attribute that we had with the built-in label. So we can say for=”foo”, and
then we can point it at this other element who
has an ID of “foo”. So it says, “Give
us some money!” And we go, and we inspect that. Basically the same
thing– we can see that we have that association. We can see that we
have the computed name. Clicking or unclicking works. And we can even do
some fancier things. So if we wanted to,
inside of our label, we might have multiple
elements that we’re trying to use to
style our label, so it looks really fancy. So inside of here,
I’ve got a strong tag. And I’ve got some emphasis tags,
and then I’ve got my checkbox. And in order to differentiate
which of these elements is the one that
should be labeled, the howto-label element also
supports this little attribute. So we say howto-label target. We put that on our
control, and that tells that how to label element. Hey, that’s the thing
I should be labeling. So we go, and we look
at this in Chrome. Refresh the page, or save it
and then refresh the page. So now we’ve got this
very fancy label. And then we can
still click on this, and we get all the same
behavior, same name association. Now, I’d like to show
you how we actually implemented howto-label. But to be honest,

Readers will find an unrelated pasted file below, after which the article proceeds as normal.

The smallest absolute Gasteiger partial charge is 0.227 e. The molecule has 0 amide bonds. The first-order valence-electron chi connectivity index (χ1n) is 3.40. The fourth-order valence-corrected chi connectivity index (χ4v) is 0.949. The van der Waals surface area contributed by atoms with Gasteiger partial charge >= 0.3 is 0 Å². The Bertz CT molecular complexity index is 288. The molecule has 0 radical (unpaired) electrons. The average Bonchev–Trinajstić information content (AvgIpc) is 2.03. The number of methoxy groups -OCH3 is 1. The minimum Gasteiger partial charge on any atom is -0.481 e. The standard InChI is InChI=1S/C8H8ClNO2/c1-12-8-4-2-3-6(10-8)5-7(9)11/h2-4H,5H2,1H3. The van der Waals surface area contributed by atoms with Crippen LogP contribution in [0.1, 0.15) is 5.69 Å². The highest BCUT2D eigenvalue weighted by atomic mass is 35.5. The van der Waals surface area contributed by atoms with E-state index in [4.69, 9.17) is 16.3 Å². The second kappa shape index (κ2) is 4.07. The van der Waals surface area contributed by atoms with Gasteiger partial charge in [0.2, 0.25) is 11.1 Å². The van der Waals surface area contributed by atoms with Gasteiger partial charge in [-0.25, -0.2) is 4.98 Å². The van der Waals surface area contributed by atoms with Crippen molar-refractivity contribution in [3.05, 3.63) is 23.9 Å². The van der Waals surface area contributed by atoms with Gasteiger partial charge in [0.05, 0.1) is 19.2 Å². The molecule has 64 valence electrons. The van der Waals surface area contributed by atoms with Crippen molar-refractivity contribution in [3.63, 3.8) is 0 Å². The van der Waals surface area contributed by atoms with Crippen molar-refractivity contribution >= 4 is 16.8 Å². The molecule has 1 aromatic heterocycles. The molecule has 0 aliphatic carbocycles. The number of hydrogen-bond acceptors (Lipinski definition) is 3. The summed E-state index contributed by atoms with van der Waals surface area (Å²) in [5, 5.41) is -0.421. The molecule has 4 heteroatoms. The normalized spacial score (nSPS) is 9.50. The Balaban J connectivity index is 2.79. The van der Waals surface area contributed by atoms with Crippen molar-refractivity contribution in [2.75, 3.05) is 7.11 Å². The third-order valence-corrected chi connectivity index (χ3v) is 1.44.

it’s way too much code to fit into just
this one episode. So instead, what
I want to do is I want to point you at a project
that we’ve been working on called the howto-components. You’ve already seen a few
of them in this example. But if you go over to
github.com/googlechrome/howto components, we’ve got a
repository here of a number of custom element examples. And the idea behind
the howto-components is we want to create what we’re
calling literate code examples. So these are not elements
that you should ship into production or anything. Most of them are
not even styled. But what we wanted to do was
implement common UI patterns and show how to do so in
an accessible fashion. So if you look in the
Elements directory, you will see we’ve
got our checkbox, and accordion, and
other things like that. I’ve actually got a
pull request right now to add howto-label to the set. But you can go through, and
you can look at the elements. And if you look at
their JavaScript files, you’ll see that they’re
heavily, heavily code commented. And that’s because we want folks
to read these implementations, understand the concepts,
and then port those over to their own elements
that they’re writing. On the repo, you can also see
up at the top there is a link to developers.google.com. So there’s actually